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    Holotropic  Breathwork  is  a  healing  and  therapeutic  tool  developed  by  a  major   pioneer  in  the  field  of  psychology  and  consciousness  studies  today.  It  is  a  method  in   which  deeper  breathing  is  used  to  catalyze  therapeutic  effects—As  a  whole,  it  is  an   approach  that  contains  many  elements  that  are  recognized  as  healing  or   therapeutic  in  a  variety  of  traditions.  It  is  also  practiced  within  a  paradigm  which   expands  on  that  of  traditional  Western  psychology  and  psychiatry  today.  This   article  is  a  brief  introduction  to  Holotropic  breathwork,  and  the  paradigm  that  it   builds  on.  It  also  alludes  to  how  Holotropic  Breathwork  can  be  understood  beyond   a  purely  therapeutic  endeavor.  It  is  based  primarily  on  Stan  Grof's  lectures  which  I   participated  in  during  training  as  a  breathwork  facilitator,  as  well  as  his  books.       Holotriopic  Breathwork  was  jointly  developed  by  Stan  Grof,  a  Czechoslovakian   psychiatrist  and  his  wife  Christina.  Stan  Grof,  originally  educated  as  a  Freudian   psychoanalyst,  was  one  of  the  main  pioneers  in  psychedelic  research  and   therapy     (in  particular  LSD)  during  the  1960s.  This  is  a  fascinating   epoch  that  can  only  briefly  be  referred  to  here  as  a   backdrop  to  the  development  of  Holotropic  Breathwork.   Two  main  areas  of  interest  to  Holotropic  Breathwork   emerged  from  his  research  at  that  time,  and  are  discussed   in  great  detail  in  a  number  of  his  books.  These  are  the   potential  for  healing,  learning,  and  deep  personal   transformation  that  non-­‐ordinary  states  of  consciousness   provide,  and  the  need  for  a  new  map  of  the  mind  based   on  experiences  in  these  states.       Stan  Grof       Non-­ordinary  states  of  consciousness     Non-­‐ordinary  states  of  consciousness  are  not  given  much  attention  in  our  culture   today.  Though  there  has  been  some  research  on  them,  such  as  sensory   deprivation,  meditation,  and  the  potential  for  certain  substances  to  radically   alter  awareness,  they  are  generally  not  a  primary  area  of  concern  for  research.   Because  we  are  so  unfamiliar  with  idea  of  non-­‐ordinary  states  of  consciousness,  I   will  use  a  little  time  to  try  and  explain  what  is  meant  by  them.       We  are  basically  familiar  in  our  everyday  reality  with  two  main  states  of   consciousness—the  waking  state  and  the  sleep  state.  However,  with  a  little   consideration  we  also  realize  that  even  the  waking  state  contains  qualitatively   different  states  of  awareness  that  can  be  colored  by  for  example  our  level  of   energy  and  emotional  state.  Non-­‐ordinary  states  of  consciousness  (NOSC),  are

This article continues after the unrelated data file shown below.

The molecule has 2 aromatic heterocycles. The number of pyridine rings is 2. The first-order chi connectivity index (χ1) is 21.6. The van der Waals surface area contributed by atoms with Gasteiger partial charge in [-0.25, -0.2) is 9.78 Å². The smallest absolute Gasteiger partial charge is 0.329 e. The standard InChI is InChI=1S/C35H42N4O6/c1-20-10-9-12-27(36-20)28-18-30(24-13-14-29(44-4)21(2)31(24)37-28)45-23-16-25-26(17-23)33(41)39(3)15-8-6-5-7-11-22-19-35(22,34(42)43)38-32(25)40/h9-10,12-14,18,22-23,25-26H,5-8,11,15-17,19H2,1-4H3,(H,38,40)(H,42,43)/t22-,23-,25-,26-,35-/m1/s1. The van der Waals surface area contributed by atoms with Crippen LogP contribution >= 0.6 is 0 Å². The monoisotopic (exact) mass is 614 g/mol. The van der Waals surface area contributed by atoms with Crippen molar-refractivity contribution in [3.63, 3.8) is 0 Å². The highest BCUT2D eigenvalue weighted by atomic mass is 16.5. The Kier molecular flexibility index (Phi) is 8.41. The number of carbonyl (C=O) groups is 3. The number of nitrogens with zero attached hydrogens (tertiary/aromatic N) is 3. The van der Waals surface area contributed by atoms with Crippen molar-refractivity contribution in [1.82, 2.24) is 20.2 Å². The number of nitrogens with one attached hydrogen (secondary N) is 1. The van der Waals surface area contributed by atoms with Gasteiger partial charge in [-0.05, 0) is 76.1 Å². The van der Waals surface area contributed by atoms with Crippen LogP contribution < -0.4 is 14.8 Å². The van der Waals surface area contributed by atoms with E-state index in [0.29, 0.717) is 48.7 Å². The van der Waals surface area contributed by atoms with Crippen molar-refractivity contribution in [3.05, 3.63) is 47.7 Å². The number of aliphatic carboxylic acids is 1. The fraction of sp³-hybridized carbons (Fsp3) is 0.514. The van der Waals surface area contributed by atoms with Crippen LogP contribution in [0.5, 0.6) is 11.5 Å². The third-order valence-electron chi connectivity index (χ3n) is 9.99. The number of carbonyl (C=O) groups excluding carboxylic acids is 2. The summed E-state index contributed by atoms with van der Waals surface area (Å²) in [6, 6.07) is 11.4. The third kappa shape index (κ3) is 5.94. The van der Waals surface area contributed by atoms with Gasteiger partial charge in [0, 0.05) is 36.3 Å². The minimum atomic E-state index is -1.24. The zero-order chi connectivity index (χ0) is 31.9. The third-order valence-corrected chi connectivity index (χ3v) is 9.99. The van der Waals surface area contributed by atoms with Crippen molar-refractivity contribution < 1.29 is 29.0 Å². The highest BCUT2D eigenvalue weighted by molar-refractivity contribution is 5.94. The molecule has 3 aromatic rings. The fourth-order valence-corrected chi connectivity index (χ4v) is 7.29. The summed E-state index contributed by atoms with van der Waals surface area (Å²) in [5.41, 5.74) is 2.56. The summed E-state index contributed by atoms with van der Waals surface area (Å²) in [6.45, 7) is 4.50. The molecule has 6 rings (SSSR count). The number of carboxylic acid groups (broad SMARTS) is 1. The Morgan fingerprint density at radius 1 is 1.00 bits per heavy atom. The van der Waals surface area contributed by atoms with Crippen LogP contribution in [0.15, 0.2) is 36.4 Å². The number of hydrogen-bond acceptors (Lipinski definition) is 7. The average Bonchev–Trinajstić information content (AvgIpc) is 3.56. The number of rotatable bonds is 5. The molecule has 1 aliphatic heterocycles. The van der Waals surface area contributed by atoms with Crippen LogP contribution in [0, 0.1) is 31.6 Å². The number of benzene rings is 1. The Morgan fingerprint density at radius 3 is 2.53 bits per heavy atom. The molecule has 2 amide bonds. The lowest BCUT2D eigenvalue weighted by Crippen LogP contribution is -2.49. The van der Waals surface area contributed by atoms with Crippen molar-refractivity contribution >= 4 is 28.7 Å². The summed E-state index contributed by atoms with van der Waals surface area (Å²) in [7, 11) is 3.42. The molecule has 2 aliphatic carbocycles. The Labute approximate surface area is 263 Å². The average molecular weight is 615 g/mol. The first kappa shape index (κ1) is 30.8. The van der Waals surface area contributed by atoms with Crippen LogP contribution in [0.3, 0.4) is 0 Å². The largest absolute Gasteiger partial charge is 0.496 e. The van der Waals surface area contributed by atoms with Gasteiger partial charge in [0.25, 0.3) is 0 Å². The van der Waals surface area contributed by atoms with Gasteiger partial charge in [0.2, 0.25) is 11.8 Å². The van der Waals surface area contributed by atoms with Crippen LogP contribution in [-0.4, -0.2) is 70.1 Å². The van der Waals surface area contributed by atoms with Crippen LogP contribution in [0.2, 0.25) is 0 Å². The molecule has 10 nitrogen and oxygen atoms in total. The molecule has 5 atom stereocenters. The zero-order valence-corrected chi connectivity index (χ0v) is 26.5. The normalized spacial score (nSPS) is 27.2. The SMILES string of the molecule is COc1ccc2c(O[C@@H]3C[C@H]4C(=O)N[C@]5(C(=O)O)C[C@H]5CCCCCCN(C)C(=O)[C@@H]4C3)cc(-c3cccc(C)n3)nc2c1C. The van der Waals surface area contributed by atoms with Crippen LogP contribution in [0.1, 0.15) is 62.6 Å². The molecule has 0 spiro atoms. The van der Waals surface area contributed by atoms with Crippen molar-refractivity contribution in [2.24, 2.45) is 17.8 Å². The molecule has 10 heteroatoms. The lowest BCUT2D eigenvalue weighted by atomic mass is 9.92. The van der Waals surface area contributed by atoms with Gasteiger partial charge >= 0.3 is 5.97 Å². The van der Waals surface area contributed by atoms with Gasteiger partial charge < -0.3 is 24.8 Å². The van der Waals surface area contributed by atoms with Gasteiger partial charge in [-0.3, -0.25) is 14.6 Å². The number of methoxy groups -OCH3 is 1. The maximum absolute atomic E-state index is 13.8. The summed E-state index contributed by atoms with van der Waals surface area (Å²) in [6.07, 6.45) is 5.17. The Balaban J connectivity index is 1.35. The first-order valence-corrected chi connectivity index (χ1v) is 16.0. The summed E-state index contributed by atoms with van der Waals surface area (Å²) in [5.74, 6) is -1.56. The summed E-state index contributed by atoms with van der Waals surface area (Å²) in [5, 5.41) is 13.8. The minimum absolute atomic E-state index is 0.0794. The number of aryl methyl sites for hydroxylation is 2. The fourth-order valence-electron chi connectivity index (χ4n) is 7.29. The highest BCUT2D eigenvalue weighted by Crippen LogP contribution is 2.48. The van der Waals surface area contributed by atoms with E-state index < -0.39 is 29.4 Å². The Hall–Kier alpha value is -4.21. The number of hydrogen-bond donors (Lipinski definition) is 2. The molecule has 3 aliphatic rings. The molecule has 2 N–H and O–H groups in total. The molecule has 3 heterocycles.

states  where  our  awareness  is  radically  changed  in  comparison  with  everyday   functioning.         Though  there  can  be  many  “non-­‐ordinary”  states,  Stan  Grof's  work  emphasizes  a   particular  group  of  such  states  that  has  been  revered  in  many  cultures,  and   which  can  give  a  deeper  insight  into  oneself  and  reality.  He  has  termed  such   states  as  “Holotropic.”  Based  on  Greek  roots,  this  term  refers  to  a  movement   towards  wholeness.  In  such  states,  the  experience  of  time  and  space,  of  ones  own   identity,  as  well  as  the  nature  of  reality  may  radically  change.  This  can  include  a   greater  sensitivity  to  sights,  sounds  and  emotions,  as  well  as  a  richening  of  inner   visual  imagery,  or  the  outright  experience  of  what  seems  to  be  non-­‐ordinary   realities.  Often,  the  nature  of  such  states  is  difficult  to  describe  in  words,  as  they   somehow  touch  on  a  realm  outside  of  rational  thought.       Just  as  the  term  holotropic  refers  to  a  movement  towards  wholeness,  holotropic   states  are  considered  potentially  integrating  and  healing.  The  exact  nature  of   such  integration  or  healing  varies  from  person  to  person,  but  often  results  in   some  sense  of  coming  home  to  oneself,  and  a  greater  ease  in  relationship  with   the  outer  world.  Many  people  may  have  experienced  such  states  spontaneously,   during  some  extreme  physical  or  mental  situation,  or  through  actively  seeking   them  out.  Though  Western  culture  does  not  have  a  tradition  or  language  for  such   states,  other  than  possibly  some  forms  of  art,  they  have  been  an  integral  and   important  part  of  many  cultures.  These  cultures  have  sought  to  cultivate  such   states  through  different  means.  Some  of  the  ways  this  has  been  done  is  through   fasting,  certain  forms  of  music,  isolation,  breathing  techniques  and  plant   medicines.  These  techniques  have  often  been  considered  sacred  knowledges   within  these  cultures,  and  used  in  an  organized  and  sanctioned  setting  for   personal  or  collective  needs.         A  new  map  of  the  inner  landscape     Based  on  his  research  on  holotropic  states,  Stan  Grof  saw  a  clear  need  to  widen   the  framework  used  within  Western  psychology  for  understanding  the  mind  and   its  disorders.  Within  Western  psychology,  our  biographic  history,  along  with  our   genetic  predispositions,  provides  the  sole  basis  for  understanding  our   psychological  makeup.  Stan's  work  clearly  showed  that  this  perspective,  which   his  formal  training  was  based  on,  needed  to  be  radically  changed.  In  his   expanded  model  of      the  psyche,  and  its  potentials  for  pathology  as  well  as  for   transformation  and  growth,  he  has  added  two   important  new  dimensions  to  the  current  model   of  Western  psychology,  the  perinatal  and   transpersonal.  The  perinatal  includes  memories,   experiences  and  life  patterns  having  a   relationship  to  biological  birth,  while   transpersonal  themes  are  primarily  embedded   in  collective  and  archetypical  patterns  of  the   psyche.